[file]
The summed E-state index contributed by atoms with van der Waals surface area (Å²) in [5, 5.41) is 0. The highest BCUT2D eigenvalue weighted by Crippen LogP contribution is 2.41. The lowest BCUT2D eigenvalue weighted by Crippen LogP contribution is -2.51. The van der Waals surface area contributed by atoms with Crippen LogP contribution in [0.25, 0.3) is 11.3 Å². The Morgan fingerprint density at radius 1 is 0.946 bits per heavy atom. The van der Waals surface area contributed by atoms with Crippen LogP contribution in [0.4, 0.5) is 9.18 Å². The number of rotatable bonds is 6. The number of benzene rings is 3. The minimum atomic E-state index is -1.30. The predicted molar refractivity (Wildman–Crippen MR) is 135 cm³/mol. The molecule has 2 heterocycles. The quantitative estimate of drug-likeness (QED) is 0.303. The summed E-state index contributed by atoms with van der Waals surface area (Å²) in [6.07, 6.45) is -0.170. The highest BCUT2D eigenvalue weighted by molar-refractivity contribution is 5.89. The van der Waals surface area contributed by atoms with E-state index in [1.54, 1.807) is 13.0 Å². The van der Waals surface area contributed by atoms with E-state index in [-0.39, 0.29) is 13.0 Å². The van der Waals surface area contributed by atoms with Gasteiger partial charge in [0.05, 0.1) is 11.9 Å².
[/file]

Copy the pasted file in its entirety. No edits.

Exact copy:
The summed E-state index contributed by atoms with van der Waals surface area (Å²) in [5, 5.41) is 0. The highest BCUT2D eigenvalue weighted by Crippen LogP contribution is 2.41. The lowest BCUT2D eigenvalue weighted by Crippen LogP contribution is -2.51. The van der Waals surface area contributed by atoms with Crippen LogP contribution in [0.25, 0.3) is 11.3 Å². The Morgan fingerprint density at radius 1 is 0.946 bits per heavy atom. The van der Waals surface area contributed by atoms with Crippen LogP contribution in [0.4, 0.5) is 9.18 Å². The number of rotatable bonds is 6. The number of benzene rings is 3. The minimum atomic E-state index is -1.30. The predicted molar refractivity (Wildman–Crippen MR) is 135 cm³/mol. The molecule has 2 heterocycles. The quantitative estimate of drug-likeness (QED) is 0.303. The summed E-state index contributed by atoms with van der Waals surface area (Å²) in [6.07, 6.45) is -0.170. The highest BCUT2D eigenvalue weighted by molar-refractivity contribution is 5.89. The van der Waals surface area contributed by atoms with E-state index in [1.54, 1.807) is 13.0 Å². The van der Waals surface area contributed by atoms with E-state index in [-0.39, 0.29) is 13.0 Å². The van der Waals surface area contributed by atoms with Gasteiger partial charge in [0.05, 0.1) is 11.9 Å².